The Diamond and One "Junk" Defense

The Diamond and One is the perfect changeup to either a man-to-man or zone defense. It serves three purposes: to contain the opposing team’s best player, to take away the strengths of that player, and to disrupt the opponent’s rhythm on offense.

This defense is designed to shut down the other team’s best player by cutting off open looks. It is the perfect defense against a “one man” team since it forces other players to beat you. The opposing offense will probably line up in a 1/3/1 set to combat either defense. They will often attack it as if playing against a zone.

Starting out, the Diamond and One aligns into a 1-2-2 or a 2-3 defense depending on the offensive player being shadowed. If the player being shadowed is a perimeter player, line up in a 2-3. If the player being shadowed is a post player, line up in a 1-2-2. This wrinkle will disrupt the rhythm of the opposing offense.

Note: Breakthrough Basketball recommends youth teams playing man-to-man defense.

If the top perimeter player is 2, X2 shadows 2 as soon as the ball crosses half-court. X1 lines up in the top of the diamond.

If the top perimeter player is 1, X1 guards the ball. X2 lines up in the top of the diamond.

If the ball is passed to 3, X5 covers the short corner. X4 closes out on the ball. X3 covers the high post. X2 still shadows 2. X1 slides to the right elbow.

If the ball is passed to 2, X5 stays in the middle. X4 moves to the middle to guard the high post. X3 plays help defense on 2. X2 closes out on 2. X1 slides to the left elbow.

If the top opposing player is a post player, the defense should initially align in a 1-2-2. Switch to the Diamond and One as soon as the ball crosses half-court.

X5 fronts the top post player. X4 is under the basket. X2 and X3 are on the elbows to cut off any initial pass to the high post.

If the ball is passed to 3, X5 fronts 5. X4 is under the basket. X3 closes out on the ball. X2 denies the pass to 4. X1 slides to the right elbow.

If the ball is passed to 2, X4 switches onto 5. X5 is under the basket. X3 slides to the middle. X2 closes out on the ball. X1 slides to the left elbow.

Here are two simple drills to reinforce three concepts crucial in running the Diamond and One: denying the ball, covering ground on the zone, and fighting through screens.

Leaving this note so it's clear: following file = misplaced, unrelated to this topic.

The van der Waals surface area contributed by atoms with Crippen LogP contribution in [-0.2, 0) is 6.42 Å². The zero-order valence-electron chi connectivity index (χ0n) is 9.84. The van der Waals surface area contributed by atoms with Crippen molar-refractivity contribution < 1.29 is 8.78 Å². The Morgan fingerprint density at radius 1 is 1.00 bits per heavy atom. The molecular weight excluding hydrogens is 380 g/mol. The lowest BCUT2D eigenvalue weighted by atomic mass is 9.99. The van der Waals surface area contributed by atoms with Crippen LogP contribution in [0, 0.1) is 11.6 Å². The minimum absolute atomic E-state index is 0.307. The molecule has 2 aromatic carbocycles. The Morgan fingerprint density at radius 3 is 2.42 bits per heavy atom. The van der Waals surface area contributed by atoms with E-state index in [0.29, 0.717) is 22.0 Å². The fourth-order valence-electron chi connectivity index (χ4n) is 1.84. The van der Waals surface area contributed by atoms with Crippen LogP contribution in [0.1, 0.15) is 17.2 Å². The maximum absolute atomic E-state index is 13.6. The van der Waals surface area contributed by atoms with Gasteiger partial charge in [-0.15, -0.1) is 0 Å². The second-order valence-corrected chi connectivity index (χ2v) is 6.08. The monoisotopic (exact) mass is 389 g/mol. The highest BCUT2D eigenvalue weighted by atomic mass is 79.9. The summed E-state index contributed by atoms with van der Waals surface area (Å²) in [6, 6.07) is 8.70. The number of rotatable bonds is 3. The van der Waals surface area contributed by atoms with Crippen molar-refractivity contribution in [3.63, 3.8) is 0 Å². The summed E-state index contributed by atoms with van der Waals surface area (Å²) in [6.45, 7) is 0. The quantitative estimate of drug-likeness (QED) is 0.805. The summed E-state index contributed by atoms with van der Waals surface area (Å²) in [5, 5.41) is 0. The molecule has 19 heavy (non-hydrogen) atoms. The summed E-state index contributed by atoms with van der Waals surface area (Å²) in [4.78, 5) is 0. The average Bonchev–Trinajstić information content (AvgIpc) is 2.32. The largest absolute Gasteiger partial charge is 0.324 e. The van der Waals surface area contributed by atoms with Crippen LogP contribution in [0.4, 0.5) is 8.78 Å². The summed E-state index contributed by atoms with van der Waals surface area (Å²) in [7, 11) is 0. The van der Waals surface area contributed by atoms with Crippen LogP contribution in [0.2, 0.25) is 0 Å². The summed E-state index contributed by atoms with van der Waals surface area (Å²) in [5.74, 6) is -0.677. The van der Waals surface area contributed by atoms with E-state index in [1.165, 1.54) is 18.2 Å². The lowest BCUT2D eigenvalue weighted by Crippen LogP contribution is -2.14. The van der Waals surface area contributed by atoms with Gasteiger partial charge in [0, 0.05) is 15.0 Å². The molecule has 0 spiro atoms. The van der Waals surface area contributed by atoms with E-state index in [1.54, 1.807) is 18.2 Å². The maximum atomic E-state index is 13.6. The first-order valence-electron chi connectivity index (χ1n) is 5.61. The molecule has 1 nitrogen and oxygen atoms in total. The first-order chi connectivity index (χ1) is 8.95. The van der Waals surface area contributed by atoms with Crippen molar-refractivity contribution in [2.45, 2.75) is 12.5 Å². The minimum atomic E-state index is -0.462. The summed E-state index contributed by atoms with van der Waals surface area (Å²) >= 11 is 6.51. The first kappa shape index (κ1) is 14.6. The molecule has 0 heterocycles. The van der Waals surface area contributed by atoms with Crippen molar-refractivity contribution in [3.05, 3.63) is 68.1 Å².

Drill #1: 6 on 5 Half-Court Scrimmage

Guarding an extra player in practice will bode well for the Diamond and One during the game. It will force your players to cover more ground.

If your team is game planning against a top perimeter player, the offense should use four perimeter players, a high post, and a low post.

If your team is game planning against a top post player, the offense should use 3 perimeter players, a high post, and two low posts.

Drill #2: 1 on 1 Shadow Drill

The 1 on 1 Shadow Drill is a fun and competitive way to develop your players' ability to shadow the offensive player on the perimeter.

The goal for each player is to earn 5 points to win the competition. Each player gets 2 points for successfully denying the ball and 1 point for getting a defensive stop.

The defender's goal is to deny the ball for more than five seconds. Denying the ball for a five second count is worth 2 points.

If the pass is made, it becomes a 1 on 1 battle. The offensive player is limited to three dribbles.

If the offense scores, the offense switches to defense. The defense switches to the middle.

If the defense gets a stop, the defense stays on defense. The offense switches to the middle. The middle switches to offense.

Add screeners to make it more challenging for the defender to deny the ball. Teams usually set screens to get their best players open. It is crucial to teach your players how to fight through screens.

Same rules apply as before. If 2 catches a pass, 4 and 5 can set ball-screens but are not allowed to score. 2 is also not allowed to pass to 4 or 5.

Recommended Resources:

Al Marshall’s Aggressive 2-3 Zone Defense: “The Defense Your Opponents Will Hate!”

NEW DVD 2-Pack and eBook: Don Kelbick’s Match Up Zone Defense






Comments

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Brian Sass says:
7/18/2014 at 10:32:24 PM

Put a post player on each block. Have a point in the middle and one on the wing. Run your man who is being single covered off the two post players as baseline screeners. Have him tight curl, pop, and fade. You'll get him the ball in advantageous positions still.

This works very well if the opposing coach places the man to man offensive player in a corner and goes 4 on 4. I'm always surprised at the number of coaches who do that.

But how do you adjust this defense to the baseline screening strategy?

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  1 reply  

Chris says:
8/20/2017 at 11:12:16 AM

Brian, what about switching screens?

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Joey says:
12/19/2013 at 10:35:31 AM

Great Idea, I used this defense some 15 years ago, in the 11, 12 years old league. It changed our season, making the opposing team play 4 on 4 with their less talented players.
One other point, use your 6th man for the shadow, thereby maintaining your starting line up.

NICE!.

Joey

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  1 reply  

wow says:
1/26/2019 at 7:40:33 PM

really in a 11-12 year old league. You must be trying to get in the 11-12 year old hall of fame with junk defense. you are probably the single reason basketball in your area sucks.

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  1 reply  

haha says:
1/17/2020 at 12:05:02 AM

wow, i love the response, so many idiots running zone and ruining the game for youth basketball. Joey, take couple of weeks off coaching, and then quit completely. you are an idiot,.

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